The key factor that will heavily impact the facility’s competitiveness will be the fuel supplier. Therefore, it seems that the recommended LNG supplies should be delivered via the terminal in Świnoujście via small vessels with a capacity of 10 thousand cm, once the second jetty which will offer LNG handling services is completed.

Depending on the market segment, a few or over a dozen rivals will compete against this project. The biggest market share may be expected with regard to LNG deliveries for trucks and ship bunkering. However, considering the tough competition with regard to supplying LNG to power and heat generation facilities, the project’s competitive position may be hard.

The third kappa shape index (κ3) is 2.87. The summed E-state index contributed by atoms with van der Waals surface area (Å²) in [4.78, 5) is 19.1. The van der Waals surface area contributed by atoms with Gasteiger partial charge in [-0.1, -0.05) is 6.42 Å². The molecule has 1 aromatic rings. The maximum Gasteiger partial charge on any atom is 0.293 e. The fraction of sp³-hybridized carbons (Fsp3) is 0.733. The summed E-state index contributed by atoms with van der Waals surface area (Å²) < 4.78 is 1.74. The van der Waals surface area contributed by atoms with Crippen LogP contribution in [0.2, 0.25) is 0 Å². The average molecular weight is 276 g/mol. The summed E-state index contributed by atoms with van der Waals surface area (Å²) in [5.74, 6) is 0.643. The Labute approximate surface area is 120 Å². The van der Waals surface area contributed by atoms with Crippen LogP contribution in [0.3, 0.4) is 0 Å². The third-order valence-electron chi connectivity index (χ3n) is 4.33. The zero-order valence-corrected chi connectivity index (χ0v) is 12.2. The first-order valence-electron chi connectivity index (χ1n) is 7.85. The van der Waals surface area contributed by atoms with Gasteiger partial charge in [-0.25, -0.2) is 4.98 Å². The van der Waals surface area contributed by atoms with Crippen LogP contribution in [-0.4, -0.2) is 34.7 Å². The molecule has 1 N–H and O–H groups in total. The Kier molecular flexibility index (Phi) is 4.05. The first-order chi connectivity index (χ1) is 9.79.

LOTOS’s plan is to develop the investment in stages – first up to a capacity of 5 thousand cm, and then, depending on how the business will grow, up to 10 thousand cm. Analyses of market practices show that in countries where the LNG market is small and where there is no need for re-gasification services, stationery storage facilities and small terminals are built with a capacity of up to 15 thousand cm. At the same time, the analyses on LNG demand from the LOTOS facility in Gdańsk show the expected demand is extremely varied and depends on how the market and competition will grow. LOTOS believes this investment should be split into stages, as it will have to face a number of difficulties, including the underdeveloped market of maritime vessels and road vehicles that run on LNG, as well as pressure from other terminals, such as Lithuania’s floating unit located in Klaipeda. Therefore, the first stage would involve the construction of five containers each 1,000 cm in horizontal pressure containers. In the second one ten containers each 1,000 cm will be built in horizontal pressure containers to reach a capacity of 15,000 cm in total. Whether the second stage would be implemented or not would depend on the growth of demand for LNG in Poland, or on plans to widen the facility’s scope by adding re-gasification services.